Updated: Oct 19, 2020
In celebration of the upcoming millennium, in 1998 a group of local women decided to mark the occasion by creating an embroidery covering the 2000-year history of Greenwich. It includes the history of the borough from the time of the Celts and Romans up until the end of the 20th century covering eights panels. The community project includes the time periods of the Anglo Saxons, Vikings, Tudors and Victorians.
However, the embroidery panels have rarely been seen by the public, the first panels to go on display covered Romans to Victorians at the Woolwich Town Hall in 2000 for a short period of time while the last panel on the 20th century was being completed; which the public was invited to make suggestions for. The first time all eight panels went on display together was in 2004 temporarily at the Greenwich Heritage centre, where they are stored.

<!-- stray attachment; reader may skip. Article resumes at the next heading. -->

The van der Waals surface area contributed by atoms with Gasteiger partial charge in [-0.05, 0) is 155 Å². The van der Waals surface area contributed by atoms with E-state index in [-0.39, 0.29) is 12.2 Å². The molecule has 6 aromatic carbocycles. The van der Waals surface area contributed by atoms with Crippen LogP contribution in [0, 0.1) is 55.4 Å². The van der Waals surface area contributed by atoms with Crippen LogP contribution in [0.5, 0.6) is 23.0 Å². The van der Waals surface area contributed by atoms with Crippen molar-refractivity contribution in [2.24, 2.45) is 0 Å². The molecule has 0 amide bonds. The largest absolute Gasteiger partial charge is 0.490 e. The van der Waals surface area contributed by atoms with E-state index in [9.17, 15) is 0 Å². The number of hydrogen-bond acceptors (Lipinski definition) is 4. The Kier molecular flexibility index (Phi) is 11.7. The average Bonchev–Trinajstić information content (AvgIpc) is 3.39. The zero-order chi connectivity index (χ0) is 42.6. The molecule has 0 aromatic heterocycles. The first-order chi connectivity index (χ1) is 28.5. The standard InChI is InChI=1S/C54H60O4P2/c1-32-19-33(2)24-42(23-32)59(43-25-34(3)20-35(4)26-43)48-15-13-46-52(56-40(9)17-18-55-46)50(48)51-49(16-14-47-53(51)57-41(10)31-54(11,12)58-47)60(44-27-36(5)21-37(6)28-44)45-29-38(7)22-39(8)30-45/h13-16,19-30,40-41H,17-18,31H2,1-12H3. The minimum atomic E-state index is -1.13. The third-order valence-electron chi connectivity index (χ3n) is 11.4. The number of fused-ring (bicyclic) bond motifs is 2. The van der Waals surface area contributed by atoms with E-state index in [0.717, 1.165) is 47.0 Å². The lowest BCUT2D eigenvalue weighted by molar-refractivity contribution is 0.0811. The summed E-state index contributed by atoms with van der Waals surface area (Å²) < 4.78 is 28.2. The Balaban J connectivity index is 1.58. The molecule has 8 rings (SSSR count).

They are rarely seen due to their delicate nature.
To try and rectify this, the Friends of Greenwich Millennium Embroideries was set up to raise funds to buy protective cases for the panels in order to keep them in the climate-controlled storage. The hope was that this would enable them to be on display for longer at the Heritage centre. This cause backed by Greenwich Council, University of Greenwich and Blackheath Art Society managed to raise the funds for all eight cases by 2009.
Is right that history like this should be hidden away from the public?
How important are public projects like this for the remembrance of local history?
Holly O’Mahony: ‘Historical Embroideries Created by Greenwich Women to Go on Display’. The Weekender, 2018. https://www.weekender.co.uk/articles/arts/historical-embroideries-greenwich-women/.